Oil can climb, and it can get through seals you thought were tight. All it takes is thermo- and electro-dynamics.

    Quantum-fluid frictionlessness not required.

    • by geekoid (135745)

      " thought were tight."

      See, superfluids get through materials that ARE tight. meaning air tight.

      • by BitZtream (692029)

        No, they get through materials that were THOUGHT to be inescapable. You're trying to define air tight as inescapable, which is clearly wrong. 'Air tight' simply means that given a specific set of conditions, the container will not transfer 'air'.

        It very well might transfer oil however. For instance, set a bottle of vegetable oil somewhere for long enough and the oil will escape slowly, even though air will not. At least thats the perception. Reality is generally entirely different than perception.

        • Explain to me how a seal will pass long carbon chains but not O2 molecules.
          • by blair1q (305137)

            Long carbon chains can be pushed from behind while wriggling thermally.

            O2 will just bounce off.

        • by geekoid (135745)

          You're the one bringing inescapable into this, the original post said "air Tight' At NO point to I compare air tight to inescapable.

          Did you even read the post I was responding to before making yourself look like a fool?

          I even quoted the specific part of the sentence I was responding to.

          "For instance, set a bottle of vegetable oil somewhere for long enough and the oil will escape slowly, even though air will not."

          Yes, the oil will escape slowly...unless he seal is actually air tight, in which case it will n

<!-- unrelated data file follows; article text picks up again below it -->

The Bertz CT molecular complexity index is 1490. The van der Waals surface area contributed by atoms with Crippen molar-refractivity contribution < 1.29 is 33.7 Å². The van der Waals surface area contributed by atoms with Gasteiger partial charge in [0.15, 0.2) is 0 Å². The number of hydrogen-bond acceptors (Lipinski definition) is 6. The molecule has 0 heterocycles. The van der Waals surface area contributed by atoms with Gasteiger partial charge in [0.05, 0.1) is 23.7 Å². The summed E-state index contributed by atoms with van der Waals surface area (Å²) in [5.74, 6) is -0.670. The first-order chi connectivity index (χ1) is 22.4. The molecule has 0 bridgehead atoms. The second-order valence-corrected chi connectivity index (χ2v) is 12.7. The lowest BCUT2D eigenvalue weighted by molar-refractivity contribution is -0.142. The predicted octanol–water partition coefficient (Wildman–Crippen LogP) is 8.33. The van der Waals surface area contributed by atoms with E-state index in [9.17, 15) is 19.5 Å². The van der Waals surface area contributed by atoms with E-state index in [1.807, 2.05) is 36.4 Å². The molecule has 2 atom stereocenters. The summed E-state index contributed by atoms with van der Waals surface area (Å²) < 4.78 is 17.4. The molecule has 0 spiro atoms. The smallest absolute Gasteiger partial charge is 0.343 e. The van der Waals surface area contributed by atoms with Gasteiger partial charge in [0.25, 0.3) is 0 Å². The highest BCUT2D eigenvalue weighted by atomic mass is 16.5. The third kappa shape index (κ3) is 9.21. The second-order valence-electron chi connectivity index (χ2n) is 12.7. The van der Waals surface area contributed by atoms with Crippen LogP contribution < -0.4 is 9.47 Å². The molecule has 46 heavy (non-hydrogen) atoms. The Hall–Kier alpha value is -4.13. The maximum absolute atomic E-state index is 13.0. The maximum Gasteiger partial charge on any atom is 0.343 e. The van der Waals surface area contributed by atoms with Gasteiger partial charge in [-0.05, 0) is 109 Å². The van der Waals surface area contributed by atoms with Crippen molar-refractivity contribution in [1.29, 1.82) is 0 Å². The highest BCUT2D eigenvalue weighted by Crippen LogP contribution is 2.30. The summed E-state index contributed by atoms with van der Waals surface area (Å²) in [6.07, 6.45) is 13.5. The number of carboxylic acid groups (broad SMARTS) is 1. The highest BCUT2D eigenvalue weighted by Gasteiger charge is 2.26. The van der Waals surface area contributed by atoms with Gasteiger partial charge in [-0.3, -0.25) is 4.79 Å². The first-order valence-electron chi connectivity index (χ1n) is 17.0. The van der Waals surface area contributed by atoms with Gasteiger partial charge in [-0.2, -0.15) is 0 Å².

• by blair1q (305137)

        Not if it's a superfluid that's made of AIR.

        "Air tight" doesn't promise to hold H2 anyway.

  • The actual physics (Score:5, Interesting)

    by Required Snark (1702878) on Friday February 25, 2011 @03:29PM (#35315636)
    The Chandra x-ray satellite can measure the spectrum of x-rays emitted by the neutron star, which is relatively close, only 330 light years away. From this they can infer the temperature. Over the last ten years they have seen the roughly 4% temperature drop.

    According to the two teams of scientists who analyzed the Chandra x-ray data to determine the cooling rate, these observations provide strong evidence for superfluidity in neutron-star cores. Indeed, the onset of neutron superfluidity opens a new channel for neutrino emission from the continuous breaking and formation of neutron pairs.

    The energy is leaving the star via neutrino emission, which in turn is a result of the neutron superfluid inside the neutron star. That's the important discovery.

    This is very interesting physics, because there is no way to produce these conditions in the lab, or anywhere outside a neutron star.

    Of course you could just read the abstract and get all this information yourself, but this is Slashdot so knoledge takes a back seat to bad jokes and uninformed opinion.

    • by Rich0 (548339)

      Well, wouldn't the only real observation be that the temperature dropped?

      The hypothesized mechanism for this temperature drop requires that the material be a superfluid. However, is there any data supporting that this is actually the case?

      Or, could the energy be radiated by some unknown mechanism that has nothing to do with superfluids?

  • by Anonymous Coward

    Organic Superlube? Oh, it's great stuff, great stuff. You really have to keep an eye on it, though - it'll try and slide away from you the first chance it gets.
    T. M. Morgan-Reilly, Morgan Metagenics

  • Superfluid? I thought we were blaming "Dark Matter" for crap we don't understand yet this week? Did I not get the memo?

    • by Chris Burke (6130)

      You can blame the things you don't understand on anything you want. I guess it's "scientists blame everything on dark matter" this week?

      I'm okay not getting any update memos.

  • Bada boom!

  • Based on observations of Cassiopeia A, Dany Page and his collaborators pinpoint the critical temperature of the neutron superfluid to half a billion degrees and argue that the protons in neutron-star cores are superconducting.

    Hey folks, help me out here. My understanding of "superconduction" deals solely with electron pairs traveling through a special medium. How would protons in a neutron star be "superconducting"? Is that to say that protons move through the neutron star material with zero resistance?

  • Here is the paper: http://arxiv.org/abs/1011.6142 [arxiv.org]